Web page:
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September 22, 2016     Clinch Valley Times
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September 22, 2016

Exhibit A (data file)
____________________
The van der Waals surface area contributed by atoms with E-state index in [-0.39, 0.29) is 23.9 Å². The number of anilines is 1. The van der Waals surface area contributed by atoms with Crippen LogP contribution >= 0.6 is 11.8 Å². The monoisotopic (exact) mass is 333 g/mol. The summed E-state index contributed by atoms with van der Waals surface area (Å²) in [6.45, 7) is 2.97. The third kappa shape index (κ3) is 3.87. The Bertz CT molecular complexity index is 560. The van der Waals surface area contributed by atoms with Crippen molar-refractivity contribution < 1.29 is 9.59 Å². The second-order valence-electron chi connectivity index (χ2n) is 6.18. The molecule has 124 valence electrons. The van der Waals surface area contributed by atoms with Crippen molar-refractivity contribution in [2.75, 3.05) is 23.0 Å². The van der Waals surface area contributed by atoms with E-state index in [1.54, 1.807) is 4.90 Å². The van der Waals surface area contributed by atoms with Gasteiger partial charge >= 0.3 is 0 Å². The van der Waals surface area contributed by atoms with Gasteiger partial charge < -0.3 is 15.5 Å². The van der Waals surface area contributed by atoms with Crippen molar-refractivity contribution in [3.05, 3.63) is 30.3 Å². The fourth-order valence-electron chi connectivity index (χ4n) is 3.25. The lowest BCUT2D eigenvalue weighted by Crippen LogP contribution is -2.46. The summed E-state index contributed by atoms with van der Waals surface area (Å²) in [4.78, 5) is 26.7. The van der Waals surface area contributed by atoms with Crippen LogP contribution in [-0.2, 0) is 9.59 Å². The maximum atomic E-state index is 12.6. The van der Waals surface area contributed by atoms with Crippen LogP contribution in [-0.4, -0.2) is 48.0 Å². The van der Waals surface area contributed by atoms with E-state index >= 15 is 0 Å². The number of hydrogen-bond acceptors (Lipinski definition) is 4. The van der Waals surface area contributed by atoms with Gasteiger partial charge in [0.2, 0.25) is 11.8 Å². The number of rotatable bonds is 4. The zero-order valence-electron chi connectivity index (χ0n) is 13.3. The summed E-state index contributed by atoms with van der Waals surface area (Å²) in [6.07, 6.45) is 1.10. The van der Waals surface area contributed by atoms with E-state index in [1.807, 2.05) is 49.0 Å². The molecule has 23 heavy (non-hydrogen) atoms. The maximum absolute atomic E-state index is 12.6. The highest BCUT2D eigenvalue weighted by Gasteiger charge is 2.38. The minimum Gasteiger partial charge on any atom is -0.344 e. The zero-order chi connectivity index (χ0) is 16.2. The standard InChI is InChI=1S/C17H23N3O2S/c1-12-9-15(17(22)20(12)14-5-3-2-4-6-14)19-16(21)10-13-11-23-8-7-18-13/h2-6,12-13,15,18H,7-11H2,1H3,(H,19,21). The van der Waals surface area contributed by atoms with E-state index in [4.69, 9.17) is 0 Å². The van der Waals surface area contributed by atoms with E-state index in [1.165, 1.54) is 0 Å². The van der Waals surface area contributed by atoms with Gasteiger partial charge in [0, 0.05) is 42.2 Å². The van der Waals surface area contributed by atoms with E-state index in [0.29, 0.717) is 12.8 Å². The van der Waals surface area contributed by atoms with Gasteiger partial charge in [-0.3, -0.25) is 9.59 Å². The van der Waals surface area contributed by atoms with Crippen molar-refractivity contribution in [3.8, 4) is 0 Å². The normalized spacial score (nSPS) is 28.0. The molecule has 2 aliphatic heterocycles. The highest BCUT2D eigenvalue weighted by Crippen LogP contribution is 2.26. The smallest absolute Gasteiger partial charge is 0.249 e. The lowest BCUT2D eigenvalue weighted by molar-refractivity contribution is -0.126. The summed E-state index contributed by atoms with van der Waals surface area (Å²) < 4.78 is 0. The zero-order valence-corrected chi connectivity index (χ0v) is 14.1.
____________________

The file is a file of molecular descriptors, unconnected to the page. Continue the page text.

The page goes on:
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Page 2 CLINCH VALLEY TIMES St. Paul, Va. Thursday, September 22, 2016 sealing wax.. by Ann Young Gregory Our beautiful surroundings Reprinted from October 11, 2007 Most of us are probably so used to living in this incredibly beautiful part of the world that we seldom pay little, if any, attention to the scenery. It's difficult for those who do try to be aware of our surroundings most of the time to decide whether Spring is the pretti- est season, with its blooming trees and pale green leaves, or autumn, with golds and reds and yellows and oranges sparkling from the trees. Summer, when the mountains are covered with fully-leafed trees, is also a contender, and I could even manage to find a vote, were I called upon to cast one, for the stark beauty of winter- time. With my current schedule, I have been required to drive to Bristol and back three times every two weeks for almost the past year. One sunny morning (the ones that haven't been sunny have certainly been the excep- tion rather than the role--odd summer!)but anyhow, one sunny morning, as we were driving down Route 19 between Hansonville and the Holston River, it struck me that although "John Douglas Wayside" is a house- hold phrase, and virtually everybody around here knows exactly where it is---occasionally using it as a landmark to describe the area to someone, I had not a clue as to who John Douglas may bei-or may have been. Since the Intemet has something about everything, no matter what, I decided to take advantage of that won- derful resource. Although my Google search revealed multiple websites, the only resource of any substance, which showed up at almost all of them, was a three- page section of an unpublished manuscript by the late Emory L. Hamilton. Titled Indian Atrocities Along the Clinch, Powell and Holston Rivers, the three pages about John Douglas were apparently specifically named "The Slaying of John Douglas at Little Moccasin Gap" for inclusion on the Intemet. Emory Hamilton lived in Wise, and he and the late Luther Addington were great friends and both were avid historians and writers. Through Allen, I got to know Emory Hamilton years ago, and he was understandably quite an interesting man (as was Luther Addington, one o,f my favorites). Rhonda Robertson, who did such remarkable historical research and writing to help celebrate Wise County's Sesquicentennial Year in 2006, was apparently instru- mental in getting the Emory Hamilton work to the Intemet. Mr. Hamilton's paper includes little information about why John Douglas, who was killed on July 5 or 6, 1776, was so well regarded that someone at some point in time provided funds for the "John Douglas Wayside" which exists in the median of the modem four-lane Highway 19 on the way down the mountain toward the river. Hamilton's paper concludes, from a letter he researched that Captain William Russell wrote to Colonel Preston in July, 1776, that Douglas was proba- bly accompanied by William Benham, a friend, on the way from Abingdon to the "Clinch settlements." The two men had presumably stopped at Little Moccasin Gap, where they were probably, he said, sitting on a rock eating their lunch, when a rifle shot was heard and Douglas was killed. (Another possible story is that John Douglas had been visiting friends and relatives at Holston, and was turning to the Clinch with William Benham--when he was killed.) Eventually a bronze plaque was placed on the rock, probably by the D.A.R., Hamilton noted. The plaque was just east of the spot where the "John Douglas Wayside" exists today. Emory Hamilton noted that he could find no confir- mation that John Douglas lived in Abingdonl although the best information available indicates that he did. He was young (no age available, either), and unmarried. His parents, Edward and Sarah George Douglas, lived on a 400 tract of land on both sides of the Clinch River at the Flour Ford in Scott County. The Douglas family and that of Captain John Blackmore had intermarried. John Douglas' sister Sarah was married .to Thomas Blackmore, a son of Captain John Blackmore, and Almore Douglas was married to a Blackmore daughter in 1779. Short of a few more details about family members, that's about all that I was able to find about John Douglas. My next quest was to find just where Little Moccasin Gap is located. Best as I can tell, it's "between the North Fork of the Holston River and Castle's (not "Cassell's") Woods. Another website narrowed it down to "between where Route 58 crosses at Hansonville and the Holston River." It must be at the top of-----or on the way down-- the mountain, near where the John Douglas Wayside itself is located. (I did find that Big Moccasion Gap is called "the gateway to the frontier," and that it is "one of the most important historical landmarks in US and American his- tory. It was through this Gap in the motintains in SWVA between today's Weber City and Gate City, that over 200,000 pioneers and settlers had crossed by 1810 on the journey to the Cumberland Gap and Virginia's coun- ty of Kentucky.) It's still a mystery, however, at least as far as I'm able to discover, why John Dofiglas was so remem- bered. After all, how many hundreds--thousands, maybe----of early settlers were killed by Indians or maybe political or other enemies. Few of them, far as I know, have had such memorials built asthe John Douglas Wayside. It's an attractive little shelter in the highway's median. Although I've never stopped there, it appears to be equipped to accommodate picnickers. Unfortunately, the John Douglas Wayside area is known as a speed trap (I also learned that--and the fol- lowing---on the Internet), and is listed in several much more unsavory websites as a spot where one may meet--how may I put this delicately? where one may meet persons of the same or other sex for purposes of an illicit relationship. How unfortunate! I prefer to forget that, and to think of the John Douglas Wayside as part of our beautiful surroundings which someone used during the past 230 years, give or take a few. to acknowledge the existence of a memo- rable young man. Why this wants a strong R publican Party by Lee H. Hamilton I've been a Democrat all my life. I believe in the party's values, I'm pleased when its candidates win elections, and I'm persuad- ed the country is better off when Democratic ideas get a fair shake in the public arena. But none of this means that I favor a weak Republican Party. Indeed, just the opposite. Before my Democratic friends drum me out of the party's ranks, let me explain why. The short answer is, our nation is stronger and our representative democracy healthier when we have two strong parties. A single political party that's able to dominate public policy- making undermines the give-and-take that's crucial to effective policy: and leaves us weaker as a coun- .try. Why is this? Let's start with the big picture. If you think about the issues we confront -- from the impact of climate change to the fight against terror- ism to rebuilding an econo- my that serves poor and working families as well as it does the wealthy -- it's hard to argue that a single perspective or ideology really has all the answers. None of us, and neither political party, has a monopoly on wisdom. Moreover, this country is huge and varied, and the legitimacy of the political system rests on its ability to give voice to the multitude of concerns and attitudes held by the American peo- ple. Some prefer the GOP's approach, others the Democrats', but it's impor- tant they all have a political party to turn to. The more people feel that no one rep- resents them or their views, the more alienated they become from the demo- cratic process. So the country benefits when two robust parties face off- in elections, in Congress, and in the 50 legislatures. When they can present their views, defend them, adjust them, and negotiate, compromise, and move forward, we're being well served. Which brings me to the Republican Party of today. I don't want to get into the split between backers of Donald Trump and the tra- ditional Republican leader- ship -- that's for the GOP to sort out, and they cer-. tainly don't want the advice of an old Democrat. But there's no doubt that the Republican Party has reached a crossroads. If Trump wins the presi- dency, he'll be the chief actor in determining the future of his party and what it stands for. If he loses, the GOP will more than likely move back toward its more traditional views as a party that embraceslthe free mar- ket, advocates for a muscu- lar approach to national security, believes in American exceptionalism and our role in leading the world away from chaos, is filled with fiscal hawks who think that we have to curb entitlement programs, and pays attention to a business community that believes trade wars especially with Mexico or China -- would be cata- strophic. I suppose I'm showing my biases here, but I believe that a robust Republican Party will strengthen its willingness to improve and broaden the policy debate and move it away from steps to impede it. This would be a GOP that advocates for limited government, wants to reform our unwieldy tax code, and is determined to remain fiscally responsible so that deficits don't explode. I want to see Republicans tackle our healthcare system by reforming it using market mechanisms. I want Republicans to confront regulations that hamper the formation and growth of businesses, especially small businesses. And I want them to remain inclined toward devolving power away from Washington, giving states more control over such basic responsibilities as highways, welfare, and education. Each of these issues has been at the center of the national agenda for many years,, suggesting their dif- ficulty. We need proposals from both sides that are realistic, coherent, and based on numbers that add up. We need parties that are at the top of their game, generating solutions to the issues we confront that can get vetted in Congress, and be amended and reshaped to reflect the realities of a divided country. And we need parties that are pre- pared to negotiate to move us beyond our current grid- lock. This can best happen when a healthy Republican Party is competing with a healthy Democratic Party. And at the moment, that's not what we're seeing, Lee Hamilton is a Senior Advisor for the Indiana University Center on Representative Government; a Distinguished Scholar, IU School of Global and International Studies; and a Professor of Practice, IU School of Public and Environmental Affairs. He was a member of the U.S. House of Representatives for 34 years. Copy: Monday 3 pm 1 2 noon Norton man pleads guilty to using a com- munication device to solicit a minor Christopher Keith Kiser, age 25, of Norton, pleaded guilty before Circuit Court Judge John C. Kilgore to using an elec- tronic communication device to solicit a minor and expose his sexual or genital parts to a child under the age of 15, in the Wise County Circuit Court. Kiser pleaded guilty without a plea agree- ment; thus, a judge will determine how many years he will serve in the peni- tentiary. He faces a total maximum penalty of 10 years incarceration. The plea comes just a week before the case was scheduled to go to trial. Had the case proceeded to trial, the Commonwealth was prepared to prove that on or about February 6, 2016, Kiser began commu- nicating via the intemet with a 12 year old female. The communication between the two included images of his sexual or genital parts and solicita- tions. The case was success- fully brought to a conclu- sion through the efforts of Commonwealth's Attorney Chuck Slemp and assistant Commonwealth's Attorney Josh Newberry. Slemp commented, "The interact is an amaz- ing tool that allows us to keep in touch, communi- cate information and ideas across the globe, and expand our knowledge. Yet, the intemet and social media also can be a danger to young people." Slemp explained, "This case is an example of how easily children can be exposed to explicit images by online predators. We hope the court sends a clear mes- sage with this case to those who would try to use the intemet to prey on inno- cent children and we hope that it will remind parents of the need for tools to pre- vent that from happening here in Wise County." Slemp stressed his appreciation for the dili- gent efforts of law enforce- ment to protect children from abuse & neglect. "We want to thank the efforts of the Norton City Police Department, the UVa-Wise Campus Police, and the Internet Crimes Against Children Task Force for their assistance in this case." Kiser is scheduled to be sentenced on December 15, 2016. ,ll Clinch Valley Tinaes MEMBER VIRGINIA PRESS ASSOCIATION Published weekly in St. Paul, VA 24283, by the CLINCH VALLEY PUBLISHING CO., INC. The Clinch Valley Times serves the four-county area of Wise, Russell, Dickenson and Scott, g4th offices and plant located in the CLINCH VALLEY TIMES building, 16541 Russell Street. Periodicals postage is paid at the Post Office in St. Paul, VA 24283 Alien Gregory Editor/Adv. Susan Trent Adv./Graphics ANNUAL SUBSCRIPTIONS: ha advance: $28.50 in Wise and Russell C.otmties; $30.00 in other 24-zip-codes; elsewhere $32.50. POSTMASTER: send address changes to: Clinch Valley Times, EO. Box 817, St. Paul, VA 24283 SINGLE COPY - 50c Classified Advertising: mini- muna charge $6.00 for up to 20 words, in advance; 25c per word after 20 words. 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